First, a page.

In theory, it seems like a great option: Workplace flexibility policies create better work-life balance, allowing employees more control over their time.
But, in reality, flex options are not as widely used as one might expect.
“We thought that once these (flexibility programs) were introduced, there would be a flood of people wanting to adopt these kinds of schedules,” said Joan Williams, founding director of the Center for WorkLife Law at the University of California’s Hastings College of the Law in San Francisco.
But that flood of people never came, for one simple reason: There often is a not-so-subtle stigma attached to using flexibility programs, said Williams.
“I hear all the time that the reason people don’t adopt flexible work arrangements is that they’re worried about the stigma,” she said.
That “flexibility stigma” — a term Williams coined to describe the trend — can result in career penalties, such as being passed over for promotion, and reputational penalties in regards to the way an employee is viewed by co-workers and supervisors.
While these penalties can be subtle, they are often pretty blatant — particularly for men, she said.
“It is very overt,” said Williams. “We hear all the time, ‘Oh, bias is now subtle.’ Well, it just isn’t true. Not this kind of bias — this kind of bias is often really overt.”
Studies on the issue have consistently shown employees fear the stigma and penalties they associate with flex arrangements, according to Stephen Sweet, visiting fellow at the Sloan Center on Aging & Work at Boston College.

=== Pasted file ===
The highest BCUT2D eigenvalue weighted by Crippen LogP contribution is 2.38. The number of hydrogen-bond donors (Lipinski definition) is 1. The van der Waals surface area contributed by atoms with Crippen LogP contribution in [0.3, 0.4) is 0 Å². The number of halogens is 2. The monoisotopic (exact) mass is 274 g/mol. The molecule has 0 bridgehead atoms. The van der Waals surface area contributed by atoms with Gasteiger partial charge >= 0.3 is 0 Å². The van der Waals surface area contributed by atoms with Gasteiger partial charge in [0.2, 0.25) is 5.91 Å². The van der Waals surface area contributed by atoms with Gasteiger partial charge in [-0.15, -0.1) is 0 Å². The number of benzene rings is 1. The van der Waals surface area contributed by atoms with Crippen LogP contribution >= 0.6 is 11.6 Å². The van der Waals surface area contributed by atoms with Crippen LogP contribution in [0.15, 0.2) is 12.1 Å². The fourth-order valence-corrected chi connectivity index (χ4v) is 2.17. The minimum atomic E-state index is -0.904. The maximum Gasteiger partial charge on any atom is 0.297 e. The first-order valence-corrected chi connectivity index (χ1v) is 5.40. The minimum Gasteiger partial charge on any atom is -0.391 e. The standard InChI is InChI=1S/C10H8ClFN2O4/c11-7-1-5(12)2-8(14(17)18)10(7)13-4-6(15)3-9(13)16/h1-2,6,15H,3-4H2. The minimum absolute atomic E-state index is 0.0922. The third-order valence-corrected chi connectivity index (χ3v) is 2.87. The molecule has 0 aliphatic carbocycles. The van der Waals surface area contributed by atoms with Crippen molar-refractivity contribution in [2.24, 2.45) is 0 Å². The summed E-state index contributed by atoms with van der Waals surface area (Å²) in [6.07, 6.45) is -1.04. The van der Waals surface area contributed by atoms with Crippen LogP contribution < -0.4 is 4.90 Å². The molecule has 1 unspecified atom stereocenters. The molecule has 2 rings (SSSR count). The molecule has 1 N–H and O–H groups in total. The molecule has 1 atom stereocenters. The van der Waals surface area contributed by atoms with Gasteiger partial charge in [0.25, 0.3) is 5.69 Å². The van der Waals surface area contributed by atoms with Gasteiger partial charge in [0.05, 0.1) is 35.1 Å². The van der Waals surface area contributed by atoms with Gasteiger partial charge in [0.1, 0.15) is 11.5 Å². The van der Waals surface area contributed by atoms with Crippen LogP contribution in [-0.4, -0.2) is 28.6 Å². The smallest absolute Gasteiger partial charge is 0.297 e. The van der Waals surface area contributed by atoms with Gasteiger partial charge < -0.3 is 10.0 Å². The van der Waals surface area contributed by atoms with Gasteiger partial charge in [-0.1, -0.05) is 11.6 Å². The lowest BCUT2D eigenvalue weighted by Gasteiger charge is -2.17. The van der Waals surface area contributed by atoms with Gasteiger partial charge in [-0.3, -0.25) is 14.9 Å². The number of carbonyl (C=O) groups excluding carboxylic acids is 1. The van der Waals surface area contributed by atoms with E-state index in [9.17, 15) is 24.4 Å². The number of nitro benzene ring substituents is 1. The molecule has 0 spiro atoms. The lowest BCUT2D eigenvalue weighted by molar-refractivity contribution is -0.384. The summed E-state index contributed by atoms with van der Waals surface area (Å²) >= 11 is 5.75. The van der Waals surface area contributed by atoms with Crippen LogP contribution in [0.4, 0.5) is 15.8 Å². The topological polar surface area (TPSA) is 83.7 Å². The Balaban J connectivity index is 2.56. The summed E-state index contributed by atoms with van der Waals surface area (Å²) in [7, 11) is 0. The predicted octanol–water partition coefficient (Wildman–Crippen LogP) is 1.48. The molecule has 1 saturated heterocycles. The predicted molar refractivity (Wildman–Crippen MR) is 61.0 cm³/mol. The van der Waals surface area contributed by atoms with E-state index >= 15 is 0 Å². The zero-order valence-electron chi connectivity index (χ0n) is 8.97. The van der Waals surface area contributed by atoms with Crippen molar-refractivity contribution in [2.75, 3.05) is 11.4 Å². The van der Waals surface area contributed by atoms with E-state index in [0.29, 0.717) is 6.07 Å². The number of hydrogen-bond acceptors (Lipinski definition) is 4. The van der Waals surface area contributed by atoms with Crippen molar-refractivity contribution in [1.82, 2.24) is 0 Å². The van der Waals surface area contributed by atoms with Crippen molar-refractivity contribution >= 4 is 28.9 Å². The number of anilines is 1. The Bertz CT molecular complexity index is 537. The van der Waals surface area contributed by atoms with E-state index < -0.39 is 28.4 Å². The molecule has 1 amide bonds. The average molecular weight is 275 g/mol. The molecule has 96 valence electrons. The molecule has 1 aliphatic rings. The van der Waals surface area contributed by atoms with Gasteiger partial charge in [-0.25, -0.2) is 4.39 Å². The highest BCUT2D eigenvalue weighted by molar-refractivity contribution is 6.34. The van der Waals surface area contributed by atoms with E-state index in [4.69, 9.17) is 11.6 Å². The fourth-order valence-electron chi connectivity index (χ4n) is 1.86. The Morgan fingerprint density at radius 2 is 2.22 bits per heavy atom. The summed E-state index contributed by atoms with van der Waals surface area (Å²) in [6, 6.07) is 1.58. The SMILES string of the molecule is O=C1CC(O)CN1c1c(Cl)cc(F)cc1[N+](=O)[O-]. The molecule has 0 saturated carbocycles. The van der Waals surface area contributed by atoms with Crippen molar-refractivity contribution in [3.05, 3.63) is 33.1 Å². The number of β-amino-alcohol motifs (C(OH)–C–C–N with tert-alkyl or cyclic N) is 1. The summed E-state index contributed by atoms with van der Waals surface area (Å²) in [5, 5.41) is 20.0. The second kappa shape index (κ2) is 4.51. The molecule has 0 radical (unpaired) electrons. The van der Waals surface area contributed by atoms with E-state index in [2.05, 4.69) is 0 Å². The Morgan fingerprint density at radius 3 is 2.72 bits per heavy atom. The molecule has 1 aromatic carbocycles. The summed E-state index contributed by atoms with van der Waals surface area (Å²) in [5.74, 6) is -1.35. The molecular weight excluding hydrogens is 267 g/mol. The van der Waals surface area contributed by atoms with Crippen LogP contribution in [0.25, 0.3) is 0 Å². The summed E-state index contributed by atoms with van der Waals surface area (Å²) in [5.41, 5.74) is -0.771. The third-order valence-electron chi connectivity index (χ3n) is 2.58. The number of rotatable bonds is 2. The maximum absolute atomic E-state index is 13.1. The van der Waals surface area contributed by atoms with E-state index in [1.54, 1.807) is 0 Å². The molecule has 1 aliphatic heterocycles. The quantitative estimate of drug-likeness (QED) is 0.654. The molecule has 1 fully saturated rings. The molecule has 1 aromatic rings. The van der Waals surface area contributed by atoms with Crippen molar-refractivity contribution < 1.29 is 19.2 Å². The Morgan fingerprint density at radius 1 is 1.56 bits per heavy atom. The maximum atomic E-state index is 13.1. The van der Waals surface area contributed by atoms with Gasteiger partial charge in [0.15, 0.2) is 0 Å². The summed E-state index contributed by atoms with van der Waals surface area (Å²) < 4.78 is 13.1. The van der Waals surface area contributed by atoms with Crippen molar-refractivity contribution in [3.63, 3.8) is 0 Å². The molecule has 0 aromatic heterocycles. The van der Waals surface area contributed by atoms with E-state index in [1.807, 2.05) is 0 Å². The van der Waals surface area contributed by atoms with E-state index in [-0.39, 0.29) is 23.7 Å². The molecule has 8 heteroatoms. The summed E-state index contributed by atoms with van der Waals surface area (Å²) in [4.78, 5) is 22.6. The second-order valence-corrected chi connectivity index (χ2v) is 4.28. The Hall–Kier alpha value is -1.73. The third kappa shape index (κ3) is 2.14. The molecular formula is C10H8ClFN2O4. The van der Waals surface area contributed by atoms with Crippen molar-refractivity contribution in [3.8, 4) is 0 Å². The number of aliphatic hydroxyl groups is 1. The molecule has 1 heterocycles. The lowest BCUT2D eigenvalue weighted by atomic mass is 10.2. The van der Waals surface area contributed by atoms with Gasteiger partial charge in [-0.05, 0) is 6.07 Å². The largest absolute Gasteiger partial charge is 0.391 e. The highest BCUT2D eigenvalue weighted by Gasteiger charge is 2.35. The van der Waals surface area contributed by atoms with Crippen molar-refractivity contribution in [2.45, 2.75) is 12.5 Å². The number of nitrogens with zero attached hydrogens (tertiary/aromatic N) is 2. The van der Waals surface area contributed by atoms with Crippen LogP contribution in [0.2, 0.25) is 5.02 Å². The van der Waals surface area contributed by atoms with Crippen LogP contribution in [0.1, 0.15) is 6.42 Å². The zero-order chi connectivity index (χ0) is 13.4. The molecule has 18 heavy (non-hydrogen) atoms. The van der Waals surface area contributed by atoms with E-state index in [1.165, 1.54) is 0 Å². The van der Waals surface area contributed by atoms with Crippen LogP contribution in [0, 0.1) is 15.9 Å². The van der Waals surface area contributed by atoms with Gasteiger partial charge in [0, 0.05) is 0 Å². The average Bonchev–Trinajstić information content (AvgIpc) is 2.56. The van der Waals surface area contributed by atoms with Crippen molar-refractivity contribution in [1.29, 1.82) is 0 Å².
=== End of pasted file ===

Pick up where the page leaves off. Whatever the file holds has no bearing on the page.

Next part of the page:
“If you actually avail yourself of using flexibility, the job erodes to being the less rewarding tasks and more of the housekeeping tasks — the work that has to be done rather than the discretionary work that many employees find fulfilling,” he said. “(So) employees oftentimes censor themselves from asking for flexible work. Sometimes it’s because the culture within the organization sends a very clear message that using flexibility is going to be penalized, or that it’s just not what people do.”
In many cases, that fear of being penalized is well-founded, said Williams, who organized researchers to study the issue. They found there are prevalent negative attitudes toward workers with flexible arrangements.
“There is a very serious stigma for men as well as women,” she said. “In both cases, it’s very strong and, in both cases, the flexibility stigma is a form of gender bias.”
The stigma and penalties associated with flexible work actually stem from systemically entrenched stereotypes about gender roles, according to Williams.
For women, the stigma is tied to workplace attitudes around motherhood.
“Adopting a flexible work arrangement makes people focus on the fact that you’re a mother who is limiting her hours because of motherhood. And so the flexibility stigma is very strong for women because it triggers the strongest form of gender bias there is in today’s workplace,” she said.
But the stigma for men is even harder to overcome, said Williams.
“Flexibility stigma for men is even stronger, actually. But it operates quite differently,” she said, adding that studies indicate the stigma is a different form of gender discrimination.